The Bone Collector was adapted into a successful movie starring Denzel Washington and Angelina Jolie, but for Deaver the novel is the most persuasive storytelling form.
“I do believe that as an emotional experience,” he says, “reading fiction is the highest form of entertainment — I’m not going to use the word ‘art’, but I’ll say ‘entertainment’.
“That’s because it requires active participation on the part of the reader, as opposed to a film or a video game, where you tend to be more passive. Even in video games where you’re participating in a shoot-’em-up it’s not really intellectually or emotionally engaging. So with that element of the book as an experience, we start from higher ground right away.”
He chose the thriller form because it is, as John Connolly has suggested in the past, a kind of Trojan Horse that allows an author to smuggle virtually any kind of subject matter into the public domain — such as the political ambiguities of The Kill Room — in the disguise of popular fiction.
“Well, John is absolutely right. Crime fiction permits and even urges us authors to consolidate as many different strains of conflict as we can, which is what storytelling is all about.” The fact that the crime novel is rooted in modern realities also makes it, he says, “a touch more compelling” than other kinds of fiction.
“Lord of the Rings is probably my favourite book ever,” he says, “but you have to buy into a whole lot of disbelief for that book. I mean, if you’re on the subway in New York City, do you really believe an orc is going to come in with a scimitar and slice your head off? No. I love Stephen King, but do I really believe there’s a ghost in my closet? No. I do enjoy those books, but in a crime novel, if you answer the door and a cop holds up his badge, you let him in — and then you realise he’s wearing cloth gloves, and holding a knife in his other hand. That could happen.”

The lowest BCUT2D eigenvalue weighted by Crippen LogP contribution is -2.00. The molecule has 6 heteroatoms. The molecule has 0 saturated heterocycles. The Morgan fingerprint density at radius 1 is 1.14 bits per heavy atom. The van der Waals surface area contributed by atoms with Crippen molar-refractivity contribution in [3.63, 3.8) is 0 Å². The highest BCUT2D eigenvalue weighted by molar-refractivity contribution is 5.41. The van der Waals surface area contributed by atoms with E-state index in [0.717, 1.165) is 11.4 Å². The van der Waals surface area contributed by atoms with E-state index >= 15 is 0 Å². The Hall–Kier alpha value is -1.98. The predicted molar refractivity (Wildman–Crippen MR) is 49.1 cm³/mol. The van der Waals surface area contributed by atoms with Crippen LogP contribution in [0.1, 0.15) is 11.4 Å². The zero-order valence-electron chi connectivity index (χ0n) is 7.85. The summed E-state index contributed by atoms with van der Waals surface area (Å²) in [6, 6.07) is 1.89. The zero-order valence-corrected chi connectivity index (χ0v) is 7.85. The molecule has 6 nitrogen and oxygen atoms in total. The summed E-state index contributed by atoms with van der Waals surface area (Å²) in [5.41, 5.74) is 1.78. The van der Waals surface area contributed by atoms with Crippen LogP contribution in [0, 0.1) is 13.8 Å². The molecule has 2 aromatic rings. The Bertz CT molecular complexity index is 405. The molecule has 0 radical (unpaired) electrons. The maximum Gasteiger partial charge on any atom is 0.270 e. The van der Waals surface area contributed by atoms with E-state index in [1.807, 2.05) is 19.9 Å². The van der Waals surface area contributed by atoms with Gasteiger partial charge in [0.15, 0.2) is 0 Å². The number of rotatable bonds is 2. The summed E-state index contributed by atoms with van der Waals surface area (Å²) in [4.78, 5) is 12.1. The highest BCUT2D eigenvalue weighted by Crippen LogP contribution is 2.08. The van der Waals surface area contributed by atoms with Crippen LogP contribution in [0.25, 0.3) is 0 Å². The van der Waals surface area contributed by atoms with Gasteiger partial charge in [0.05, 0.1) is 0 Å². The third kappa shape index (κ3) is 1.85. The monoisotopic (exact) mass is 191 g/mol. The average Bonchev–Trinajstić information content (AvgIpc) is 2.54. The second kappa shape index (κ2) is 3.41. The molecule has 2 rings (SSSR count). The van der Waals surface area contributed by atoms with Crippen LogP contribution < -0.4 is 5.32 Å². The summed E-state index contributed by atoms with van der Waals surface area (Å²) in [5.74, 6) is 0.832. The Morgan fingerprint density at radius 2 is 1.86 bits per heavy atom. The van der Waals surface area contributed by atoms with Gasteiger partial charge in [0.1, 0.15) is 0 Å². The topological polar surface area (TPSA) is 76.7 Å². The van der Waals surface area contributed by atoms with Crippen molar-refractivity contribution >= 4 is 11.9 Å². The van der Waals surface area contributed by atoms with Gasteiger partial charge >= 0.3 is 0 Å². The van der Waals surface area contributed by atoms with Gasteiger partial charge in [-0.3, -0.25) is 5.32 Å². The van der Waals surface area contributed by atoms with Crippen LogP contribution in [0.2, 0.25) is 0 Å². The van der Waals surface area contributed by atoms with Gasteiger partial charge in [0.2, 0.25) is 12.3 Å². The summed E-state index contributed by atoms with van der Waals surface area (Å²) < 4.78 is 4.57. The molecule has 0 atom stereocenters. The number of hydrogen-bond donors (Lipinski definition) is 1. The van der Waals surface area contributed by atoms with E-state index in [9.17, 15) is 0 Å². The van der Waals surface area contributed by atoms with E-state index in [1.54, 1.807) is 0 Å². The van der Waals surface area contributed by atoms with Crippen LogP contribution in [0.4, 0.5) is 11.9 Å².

Deaver is today an award-winning author who invariably tops bestseller lists. For a writer who might be expected to rest on his laurels, however, he is still refreshingly ambitious. Despite being a writer who specialises in cerebral characters, he took on the challenge of writing Carte Blanche (2011), about the thriller genre’s most celebrated action-hero, James Bond. His next novel, The October List, published in October, is a standalone thriller which radically reworks the conventions of the genre and which Deaver describes as his most complex plot yet.
Why is he still so determined to challenge himself? “I’m worried that some day I’ll wake up and discover that everyone has realised I’m a fake and a fraud,” he says.
Perhaps that’s why he’s notorious for ‘micro-managing’ his books, taking eight months to sketch out an outline of 150-200 pages for a 400-page book.
“I’m a pretty sloppy writer,” he shrugs. “I get the ideas down, I bang them out. My first drafts are messy, they’re too long, I always put in a lot more research than I need. I used to panic about that. I’d read something I’d written and go, ‘Where did this crap come from?’ And then I learned to say, ‘But at least you recognise it’s crap. That’s the good thing’.”